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The 'Too Small' HBCU That Sends More Blacks to Medical School Than Anyone Else (MuckReads Weekly)

Some of the best #MuckReads we read this week. Want to receive these by email?  Sign up to get this briefing delivered to your inbox every weekend.

A prescription for more black doctors (New York Times Magazine)

"Just 515 black men entered medical school last year. Even though the nation's black population is much larger now, that number is 27 fewer than the 542 black men who went to medical school in 1978."

Private insurer pays government lawyers to pursue fraud charges (The Texas Tribune, Austin American-Statesman)

"None of the myriad public-private partnerships examined by the Tribune and the Statesman are as direct and intimate as the one in the Texas capital. In Travis County, the arrangement is singularly focused on one company: Texas Mutual makes the referrals, provides the investigators and directly pays all the bills. At one time the company even provided office space for the lead prosecutor."

Whatsoever Things Are True (The Atavist)

Matthew Shaer revisits a double murder on Chicago's South Side to find a "story of ruined reputations and failed memory, of courage and corruption, of a pair of poor black men who became pawns in a bitter political war, and of the inability of a broken system to render justice in a 33-year-old murder."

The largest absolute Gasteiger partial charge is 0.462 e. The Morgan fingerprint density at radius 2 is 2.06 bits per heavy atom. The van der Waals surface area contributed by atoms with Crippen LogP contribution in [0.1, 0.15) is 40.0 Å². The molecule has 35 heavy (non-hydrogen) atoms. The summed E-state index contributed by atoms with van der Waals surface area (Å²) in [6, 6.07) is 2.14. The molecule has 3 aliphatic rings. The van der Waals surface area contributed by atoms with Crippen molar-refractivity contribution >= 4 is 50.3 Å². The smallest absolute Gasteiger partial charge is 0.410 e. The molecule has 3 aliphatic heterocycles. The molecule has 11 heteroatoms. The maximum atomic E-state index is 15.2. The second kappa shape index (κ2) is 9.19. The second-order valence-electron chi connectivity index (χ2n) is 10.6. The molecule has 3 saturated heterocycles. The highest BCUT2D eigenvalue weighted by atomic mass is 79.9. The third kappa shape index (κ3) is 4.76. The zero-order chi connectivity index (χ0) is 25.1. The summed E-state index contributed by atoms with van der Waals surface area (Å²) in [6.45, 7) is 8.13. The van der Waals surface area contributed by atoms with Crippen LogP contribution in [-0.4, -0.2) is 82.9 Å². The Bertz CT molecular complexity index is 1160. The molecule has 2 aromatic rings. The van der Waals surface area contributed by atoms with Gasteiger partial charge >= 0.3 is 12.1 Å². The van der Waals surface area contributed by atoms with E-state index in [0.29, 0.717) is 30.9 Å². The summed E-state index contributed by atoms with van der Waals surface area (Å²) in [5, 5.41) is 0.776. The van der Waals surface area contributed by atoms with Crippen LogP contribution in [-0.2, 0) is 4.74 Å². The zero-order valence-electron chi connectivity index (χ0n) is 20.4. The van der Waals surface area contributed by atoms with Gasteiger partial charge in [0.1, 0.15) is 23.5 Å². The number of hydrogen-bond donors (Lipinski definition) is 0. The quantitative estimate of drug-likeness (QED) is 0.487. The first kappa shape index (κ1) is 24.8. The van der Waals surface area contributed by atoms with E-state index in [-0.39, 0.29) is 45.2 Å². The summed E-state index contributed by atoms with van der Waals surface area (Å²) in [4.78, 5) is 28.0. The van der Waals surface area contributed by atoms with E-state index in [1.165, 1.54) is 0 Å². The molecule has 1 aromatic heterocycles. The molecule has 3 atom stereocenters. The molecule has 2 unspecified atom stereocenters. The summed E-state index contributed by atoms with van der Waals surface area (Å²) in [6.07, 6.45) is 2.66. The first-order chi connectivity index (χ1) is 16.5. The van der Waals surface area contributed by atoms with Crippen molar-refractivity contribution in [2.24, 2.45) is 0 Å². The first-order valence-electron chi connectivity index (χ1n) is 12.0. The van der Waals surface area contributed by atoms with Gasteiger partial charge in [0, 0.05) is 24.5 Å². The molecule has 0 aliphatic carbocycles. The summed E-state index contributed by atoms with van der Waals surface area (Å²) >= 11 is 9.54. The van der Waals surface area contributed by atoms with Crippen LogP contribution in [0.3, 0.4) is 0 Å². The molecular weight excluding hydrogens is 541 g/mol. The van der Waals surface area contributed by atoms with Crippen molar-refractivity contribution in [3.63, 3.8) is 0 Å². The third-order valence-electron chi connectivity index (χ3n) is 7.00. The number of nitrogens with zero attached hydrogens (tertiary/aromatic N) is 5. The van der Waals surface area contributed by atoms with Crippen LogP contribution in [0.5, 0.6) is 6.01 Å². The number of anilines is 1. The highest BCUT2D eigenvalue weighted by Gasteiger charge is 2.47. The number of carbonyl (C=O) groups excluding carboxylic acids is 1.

Latest military lab concerns involve plague bacteria (USA Today)

"The Centers for Disease Control and Prevention flagged the practices after inspections last month at an Army lab in Maryland, one of the Pentagon's most secure labs. That helped prompt an emergency ban on research on all bioterror pathogens at nine laboratories run by the Pentagon, which was already reeling from revelations that another Army lab in Utah had mishandled anthrax samples for 10 years."

40 years after Vietnam, Blue Water Navy vets still fighting for Agent Orange compensation (ProPublica, The Virginian-Pilot)

"The VA presumes any vet who served on land in Vietnam or on boats in its inland waters was exposed to the herbicide, and it compensates them for a litany of associated illnesses ... But the agency has repeatedly argued there's no scientific justification or legal requirement for covering veterans who served off the coast."

In their own words: Five U.S. Navy veterans describe their Vietnam tours, their Agent Orange concerns and their fight for VA benefits.

Help us investigate: We're working with The Virginian-Pilot to gather 5,000 stories from veterans and their families about the generational impact of Agent Orange. So far we've collected more than 2,700. Help us reach our goal.

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